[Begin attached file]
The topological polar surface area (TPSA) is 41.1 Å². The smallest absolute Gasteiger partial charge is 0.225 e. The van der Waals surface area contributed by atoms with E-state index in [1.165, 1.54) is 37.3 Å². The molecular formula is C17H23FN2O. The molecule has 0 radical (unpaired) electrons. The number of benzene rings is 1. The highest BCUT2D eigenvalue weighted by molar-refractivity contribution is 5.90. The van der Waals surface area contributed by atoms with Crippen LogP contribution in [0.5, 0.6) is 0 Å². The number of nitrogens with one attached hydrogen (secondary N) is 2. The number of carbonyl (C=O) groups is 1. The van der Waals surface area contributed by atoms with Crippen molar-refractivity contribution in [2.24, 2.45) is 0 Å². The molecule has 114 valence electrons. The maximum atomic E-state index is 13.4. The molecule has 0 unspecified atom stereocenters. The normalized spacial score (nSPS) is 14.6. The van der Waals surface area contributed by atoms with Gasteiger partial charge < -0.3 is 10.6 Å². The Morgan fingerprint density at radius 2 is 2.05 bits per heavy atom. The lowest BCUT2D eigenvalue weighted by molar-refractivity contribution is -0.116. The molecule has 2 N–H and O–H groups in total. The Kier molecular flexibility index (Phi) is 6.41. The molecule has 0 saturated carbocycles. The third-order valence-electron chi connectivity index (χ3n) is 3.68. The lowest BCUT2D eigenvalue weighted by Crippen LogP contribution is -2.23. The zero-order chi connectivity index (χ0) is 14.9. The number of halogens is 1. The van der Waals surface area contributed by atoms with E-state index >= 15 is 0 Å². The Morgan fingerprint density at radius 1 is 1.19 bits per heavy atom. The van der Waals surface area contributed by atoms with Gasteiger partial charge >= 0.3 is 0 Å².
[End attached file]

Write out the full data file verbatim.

The topological polar surface area (TPSA) is 41.1 Å². The smallest absolute Gasteiger partial charge is 0.225 e. The van der Waals surface area contributed by atoms with E-state index in [1.165, 1.54) is 37.3 Å². The molecular formula is C17H23FN2O. The molecule has 0 radical (unpaired) electrons. The number of benzene rings is 1. The highest BCUT2D eigenvalue weighted by molar-refractivity contribution is 5.90. The van der Waals surface area contributed by atoms with Crippen LogP contribution in [0.5, 0.6) is 0 Å². The number of nitrogens with one attached hydrogen (secondary N) is 2. The number of carbonyl (C=O) groups is 1. The van der Waals surface area contributed by atoms with Crippen molar-refractivity contribution in [2.24, 2.45) is 0 Å². The molecule has 114 valence electrons. The maximum atomic E-state index is 13.4. The molecule has 0 unspecified atom stereocenters. The normalized spacial score (nSPS) is 14.6. The van der Waals surface area contributed by atoms with Gasteiger partial charge < -0.3 is 10.6 Å². The Morgan fingerprint density at radius 2 is 2.05 bits per heavy atom. The lowest BCUT2D eigenvalue weighted by molar-refractivity contribution is -0.116. The molecule has 2 N–H and O–H groups in total. The Kier molecular flexibility index (Phi) is 6.41. The molecule has 0 saturated carbocycles. The third-order valence-electron chi connectivity index (χ3n) is 3.68. The lowest BCUT2D eigenvalue weighted by Crippen LogP contribution is -2.23. The zero-order chi connectivity index (χ0) is 14.9. The number of halogens is 1. The van der Waals surface area contributed by atoms with E-state index >= 15 is 0 Å². The Morgan fingerprint density at radius 1 is 1.19 bits per heavy atom. The van der Waals surface area contributed by atoms with Gasteiger partial charge >= 0.3 is 0 Å².